Performance Credits
Robert Mitchum Preacher Harry Powell
Shelley Winters Willa Harper
Lillian Gish Rachel Cooper
Billy Chapin John Harper
Evelyn Varden Icey Spoon
Peter Graves Ben Harper
James Gleason Uncle Birdie
Sally Jane Bruce Pearl Harper
Don Beddoe Walt Spoon
Gloria Castillo Ruby
Mary Ellen Clemons Clary
Cheryl Callaway Mary
Corey Allen Young Man in Town
Paul Bryar Hangman Bart
Walter Schumann Conductor

Technical Credits
Charles Laughton Director
James Agee Screenwriter
Jerry Bos Costumes/Costume Designer
Hilyard M. Brown Art Director
Evelyn Carruth Costumes/Costume Designer
Don L. Cash Makeup
Stanley Cortez Cinematographer
Louis de Witt Special Effects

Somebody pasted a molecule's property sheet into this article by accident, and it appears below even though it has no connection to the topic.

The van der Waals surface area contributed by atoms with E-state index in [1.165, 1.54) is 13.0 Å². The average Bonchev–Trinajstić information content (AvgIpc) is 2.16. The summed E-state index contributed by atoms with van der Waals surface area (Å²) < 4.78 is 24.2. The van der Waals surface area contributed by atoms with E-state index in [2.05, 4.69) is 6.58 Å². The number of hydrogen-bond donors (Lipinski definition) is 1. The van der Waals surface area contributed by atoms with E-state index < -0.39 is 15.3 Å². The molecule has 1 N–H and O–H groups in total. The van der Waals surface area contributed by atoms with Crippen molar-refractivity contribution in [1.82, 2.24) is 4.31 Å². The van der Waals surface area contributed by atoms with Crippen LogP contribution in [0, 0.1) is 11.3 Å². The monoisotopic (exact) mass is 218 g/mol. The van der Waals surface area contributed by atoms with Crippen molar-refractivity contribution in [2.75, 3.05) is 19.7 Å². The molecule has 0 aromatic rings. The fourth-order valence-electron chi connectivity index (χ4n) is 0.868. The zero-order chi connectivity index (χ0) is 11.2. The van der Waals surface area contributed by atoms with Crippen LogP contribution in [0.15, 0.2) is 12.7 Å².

Robert Golden Editor
Paul Gregory Producer
Jack R. Rabin Special Effects
Ruby Rosenberg Production Manager
Walter Schumann Score Composer,Musical Direction/Supervision
Alfred E. Spencer Set Decoration/Design

Customer Reviews

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The Night of the Hunter 4.3 out of 5 based on 0 ratings. 21 reviews.
Guest More than 1 year ago
I first heard the story read on WNYC in NY in 1957 by Charles Laughton. It scared my socks off. Then, I saw the film and although I knew what was coming, Mitchum scared my socks off all over again. It is the best of its kind. It is exceptionally good for children over 10. They can see the worst and the best in human nature as well as true love, responsibility, caring for family members and the victory of the meek over the vicious. Great good and evil metaphor. The entire cast is perfect. Not a vulgar word or allusion.
Guest More than 1 year ago